If you've ever been to Taiwan, I probably don't have to convince you of this: it's a country worth visiting over and over again. Commercial centers that house skyscrapers of high tech companies are juxtaposed with intricately built traditional temples, and it's absolutely gorgeous to take in.
(Before we continue, let me clarify: I am not at all Taiwanese, nor do I even speak Mandarin. In fact, this country was the most difficult linguistically to get by, yet despite this, may be my favorite country to visit.)
And the food. Whether you get your meal from a cart or from a fancy high tea cafe, I can promise you, it's going to be good.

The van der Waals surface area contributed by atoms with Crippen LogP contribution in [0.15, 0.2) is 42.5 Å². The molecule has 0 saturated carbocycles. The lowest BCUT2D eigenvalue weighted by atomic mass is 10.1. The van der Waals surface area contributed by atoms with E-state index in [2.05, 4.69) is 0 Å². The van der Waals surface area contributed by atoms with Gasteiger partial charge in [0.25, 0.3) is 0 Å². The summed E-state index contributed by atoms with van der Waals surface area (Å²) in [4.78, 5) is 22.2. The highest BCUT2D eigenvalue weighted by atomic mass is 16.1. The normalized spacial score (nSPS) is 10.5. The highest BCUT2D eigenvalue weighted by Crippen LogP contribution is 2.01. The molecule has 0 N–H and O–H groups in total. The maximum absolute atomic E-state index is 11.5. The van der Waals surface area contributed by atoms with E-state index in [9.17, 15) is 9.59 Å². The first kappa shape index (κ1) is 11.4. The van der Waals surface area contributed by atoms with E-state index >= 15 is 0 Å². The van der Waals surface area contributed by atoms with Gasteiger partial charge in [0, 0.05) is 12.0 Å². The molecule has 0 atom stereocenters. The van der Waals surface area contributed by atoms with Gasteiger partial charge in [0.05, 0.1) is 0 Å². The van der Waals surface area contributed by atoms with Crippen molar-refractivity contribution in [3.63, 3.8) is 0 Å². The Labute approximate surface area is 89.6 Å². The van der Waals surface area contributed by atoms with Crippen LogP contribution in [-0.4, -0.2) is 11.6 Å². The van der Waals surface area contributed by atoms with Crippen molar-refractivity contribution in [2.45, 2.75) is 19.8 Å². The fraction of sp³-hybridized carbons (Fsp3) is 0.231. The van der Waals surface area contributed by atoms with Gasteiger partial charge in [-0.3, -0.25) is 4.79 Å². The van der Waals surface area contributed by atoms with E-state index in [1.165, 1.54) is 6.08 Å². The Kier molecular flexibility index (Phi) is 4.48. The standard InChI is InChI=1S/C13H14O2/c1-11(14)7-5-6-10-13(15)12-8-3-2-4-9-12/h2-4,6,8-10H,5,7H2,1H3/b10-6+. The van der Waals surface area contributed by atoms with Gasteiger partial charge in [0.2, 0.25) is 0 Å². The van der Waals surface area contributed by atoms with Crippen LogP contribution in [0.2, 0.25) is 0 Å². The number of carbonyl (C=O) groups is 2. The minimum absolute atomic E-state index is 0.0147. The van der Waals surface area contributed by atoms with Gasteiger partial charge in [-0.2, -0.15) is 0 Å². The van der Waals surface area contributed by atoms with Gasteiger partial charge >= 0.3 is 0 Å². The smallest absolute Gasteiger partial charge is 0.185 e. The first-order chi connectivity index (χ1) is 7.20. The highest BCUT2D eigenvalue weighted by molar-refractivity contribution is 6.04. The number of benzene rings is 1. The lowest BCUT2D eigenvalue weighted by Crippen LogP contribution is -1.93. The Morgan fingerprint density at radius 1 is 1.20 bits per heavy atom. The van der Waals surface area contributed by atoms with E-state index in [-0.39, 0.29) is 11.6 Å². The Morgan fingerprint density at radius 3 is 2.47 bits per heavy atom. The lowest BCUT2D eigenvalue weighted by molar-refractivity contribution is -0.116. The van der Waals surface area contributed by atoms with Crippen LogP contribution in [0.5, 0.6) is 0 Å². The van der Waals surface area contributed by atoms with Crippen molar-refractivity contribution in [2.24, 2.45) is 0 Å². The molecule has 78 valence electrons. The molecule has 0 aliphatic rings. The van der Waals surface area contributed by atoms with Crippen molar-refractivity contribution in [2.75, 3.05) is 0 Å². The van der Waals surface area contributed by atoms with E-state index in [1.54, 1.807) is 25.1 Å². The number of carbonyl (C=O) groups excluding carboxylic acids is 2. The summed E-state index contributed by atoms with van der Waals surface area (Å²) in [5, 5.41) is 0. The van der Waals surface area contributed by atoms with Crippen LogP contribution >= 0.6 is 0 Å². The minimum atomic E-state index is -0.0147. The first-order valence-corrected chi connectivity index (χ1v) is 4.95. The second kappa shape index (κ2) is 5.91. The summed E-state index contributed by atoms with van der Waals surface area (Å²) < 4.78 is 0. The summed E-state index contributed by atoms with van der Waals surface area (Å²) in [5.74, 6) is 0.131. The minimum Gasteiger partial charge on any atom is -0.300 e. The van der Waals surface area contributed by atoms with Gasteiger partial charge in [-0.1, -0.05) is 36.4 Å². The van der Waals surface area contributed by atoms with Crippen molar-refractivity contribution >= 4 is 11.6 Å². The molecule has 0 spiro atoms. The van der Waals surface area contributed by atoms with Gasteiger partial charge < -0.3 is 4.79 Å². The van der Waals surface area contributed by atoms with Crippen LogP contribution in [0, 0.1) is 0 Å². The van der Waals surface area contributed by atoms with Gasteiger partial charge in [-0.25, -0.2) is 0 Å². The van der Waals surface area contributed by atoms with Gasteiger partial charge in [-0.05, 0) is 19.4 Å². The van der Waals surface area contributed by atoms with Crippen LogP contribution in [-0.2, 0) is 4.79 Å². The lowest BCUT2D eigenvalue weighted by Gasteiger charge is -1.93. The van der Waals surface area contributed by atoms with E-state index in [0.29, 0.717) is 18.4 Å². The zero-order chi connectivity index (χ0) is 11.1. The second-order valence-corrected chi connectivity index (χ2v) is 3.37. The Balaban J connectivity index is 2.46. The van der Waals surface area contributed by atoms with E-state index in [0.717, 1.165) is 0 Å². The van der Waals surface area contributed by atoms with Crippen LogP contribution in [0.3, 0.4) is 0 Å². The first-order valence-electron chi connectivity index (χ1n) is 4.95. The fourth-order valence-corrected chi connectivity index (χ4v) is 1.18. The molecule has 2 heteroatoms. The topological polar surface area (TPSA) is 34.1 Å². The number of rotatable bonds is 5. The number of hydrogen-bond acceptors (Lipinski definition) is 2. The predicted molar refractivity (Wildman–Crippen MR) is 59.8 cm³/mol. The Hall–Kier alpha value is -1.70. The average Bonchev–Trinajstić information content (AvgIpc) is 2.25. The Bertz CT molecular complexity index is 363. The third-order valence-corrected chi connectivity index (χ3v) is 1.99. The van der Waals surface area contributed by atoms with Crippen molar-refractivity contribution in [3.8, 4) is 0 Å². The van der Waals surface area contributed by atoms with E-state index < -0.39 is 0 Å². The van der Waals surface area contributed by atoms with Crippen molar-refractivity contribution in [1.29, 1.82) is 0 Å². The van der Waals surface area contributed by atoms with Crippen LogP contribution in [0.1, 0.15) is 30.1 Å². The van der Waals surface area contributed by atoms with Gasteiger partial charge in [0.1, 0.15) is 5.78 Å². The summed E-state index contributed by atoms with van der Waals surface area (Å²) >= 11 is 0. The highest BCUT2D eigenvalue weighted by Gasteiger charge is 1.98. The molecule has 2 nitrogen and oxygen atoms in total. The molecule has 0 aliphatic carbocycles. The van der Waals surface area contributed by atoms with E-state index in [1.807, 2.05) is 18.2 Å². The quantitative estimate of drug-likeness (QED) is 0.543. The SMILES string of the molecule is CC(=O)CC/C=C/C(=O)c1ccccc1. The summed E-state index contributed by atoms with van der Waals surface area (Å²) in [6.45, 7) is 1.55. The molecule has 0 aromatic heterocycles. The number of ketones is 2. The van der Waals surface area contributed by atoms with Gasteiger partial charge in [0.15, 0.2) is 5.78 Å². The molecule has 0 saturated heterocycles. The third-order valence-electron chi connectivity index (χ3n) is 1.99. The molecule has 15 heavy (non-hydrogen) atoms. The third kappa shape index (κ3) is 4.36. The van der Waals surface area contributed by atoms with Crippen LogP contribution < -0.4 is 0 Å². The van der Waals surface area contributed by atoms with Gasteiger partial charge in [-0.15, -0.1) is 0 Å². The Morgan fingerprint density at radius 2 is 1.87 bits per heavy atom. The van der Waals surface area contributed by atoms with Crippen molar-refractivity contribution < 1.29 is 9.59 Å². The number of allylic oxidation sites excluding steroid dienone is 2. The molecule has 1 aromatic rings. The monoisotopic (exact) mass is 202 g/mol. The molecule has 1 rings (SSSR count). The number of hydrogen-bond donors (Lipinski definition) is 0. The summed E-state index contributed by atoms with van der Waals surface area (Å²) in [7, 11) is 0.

I can't even begin to break down all the things I did in Taipei so I'll leave you with some of my favorite snaps. Between night markets, high tea, morning coffee rituals, and being personally stuffed by Kevin's grandparents, I probably gained an immense amount of weight. Worth it.
I stayed with a family friend who lived in Ximending, a bustling shopping area catering to a younger crowd, and never had a shortage of things to do (and eat) throughout my stay. I woke up every morning with this view from his penthouse apartment's patio; spoiled is a wild understatement.
No trip to Taiwan is complete without going to Din Tai Fung or getting niu rou mian (beef noodle soup). All four of Kevin's grandparents are handing me food in the shot on the left; on the right, niu rou mian from a famous shop in ximending on Tao Yuan street.
Between meals and snacks, we explored shopping malls, street vendors, and wandered throughout alleyways to find the hidden gems of Taipei.
Taipei was lively and brilliant; and I was thoroughly spoiled by the food and hospitality, even from strangers. A week was not sufficient; until next time, Taipei!